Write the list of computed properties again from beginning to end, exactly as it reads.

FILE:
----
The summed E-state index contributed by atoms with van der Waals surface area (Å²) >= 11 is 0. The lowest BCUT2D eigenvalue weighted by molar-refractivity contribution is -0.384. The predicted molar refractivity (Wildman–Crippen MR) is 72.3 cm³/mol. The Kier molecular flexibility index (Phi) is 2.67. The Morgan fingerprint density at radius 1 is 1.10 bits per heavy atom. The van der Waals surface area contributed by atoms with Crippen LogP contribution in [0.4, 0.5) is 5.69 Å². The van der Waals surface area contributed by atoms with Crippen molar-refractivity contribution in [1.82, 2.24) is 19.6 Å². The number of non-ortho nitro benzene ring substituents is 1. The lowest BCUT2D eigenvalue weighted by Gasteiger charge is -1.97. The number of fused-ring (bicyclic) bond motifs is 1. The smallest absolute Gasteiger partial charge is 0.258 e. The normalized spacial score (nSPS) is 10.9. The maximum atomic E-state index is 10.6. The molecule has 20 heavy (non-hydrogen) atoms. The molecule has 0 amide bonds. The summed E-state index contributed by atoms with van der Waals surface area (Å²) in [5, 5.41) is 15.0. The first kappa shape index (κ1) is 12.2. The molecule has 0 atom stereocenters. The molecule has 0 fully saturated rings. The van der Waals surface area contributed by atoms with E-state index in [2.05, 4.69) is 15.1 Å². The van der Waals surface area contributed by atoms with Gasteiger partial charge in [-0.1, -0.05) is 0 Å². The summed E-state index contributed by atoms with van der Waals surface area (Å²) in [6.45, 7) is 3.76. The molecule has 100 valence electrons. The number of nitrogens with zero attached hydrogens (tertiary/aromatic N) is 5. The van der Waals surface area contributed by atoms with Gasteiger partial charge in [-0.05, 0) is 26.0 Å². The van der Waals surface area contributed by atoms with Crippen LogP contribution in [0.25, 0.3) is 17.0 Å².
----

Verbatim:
The summed E-state index contributed by atoms with van der Waals surface area (Å²) >= 11 is 0. The lowest BCUT2D eigenvalue weighted by molar-refractivity contribution is -0.384. The predicted molar refractivity (Wildman–Crippen MR) is 72.3 cm³/mol. The Kier molecular flexibility index (Phi) is 2.67. The Morgan fingerprint density at radius 1 is 1.10 bits per heavy atom. The van der Waals surface area contributed by atoms with Crippen LogP contribution in [0.4, 0.5) is 5.69 Å². The van der Waals surface area contributed by atoms with Crippen molar-refractivity contribution in [1.82, 2.24) is 19.6 Å². The number of non-ortho nitro benzene ring substituents is 1. The lowest BCUT2D eigenvalue weighted by Gasteiger charge is -1.97. The number of fused-ring (bicyclic) bond motifs is 1. The smallest absolute Gasteiger partial charge is 0.258 e. The normalized spacial score (nSPS) is 10.9. The maximum atomic E-state index is 10.6. The molecule has 20 heavy (non-hydrogen) atoms. The molecule has 0 amide bonds. The summed E-state index contributed by atoms with van der Waals surface area (Å²) in [5, 5.41) is 15.0. The first kappa shape index (κ1) is 12.2. The molecule has 0 atom stereocenters. The molecule has 0 fully saturated rings. The van der Waals surface area contributed by atoms with E-state index in [2.05, 4.69) is 15.1 Å². The van der Waals surface area contributed by atoms with Gasteiger partial charge in [-0.1, -0.05) is 0 Å². The summed E-state index contributed by atoms with van der Waals surface area (Å²) in [6.45, 7) is 3.76. The molecule has 100 valence electrons. The number of nitrogens with zero attached hydrogens (tertiary/aromatic N) is 5. The van der Waals surface area contributed by atoms with Gasteiger partial charge in [-0.05, 0) is 26.0 Å². The van der Waals surface area contributed by atoms with Crippen LogP contribution in [0.25, 0.3) is 17.0 Å².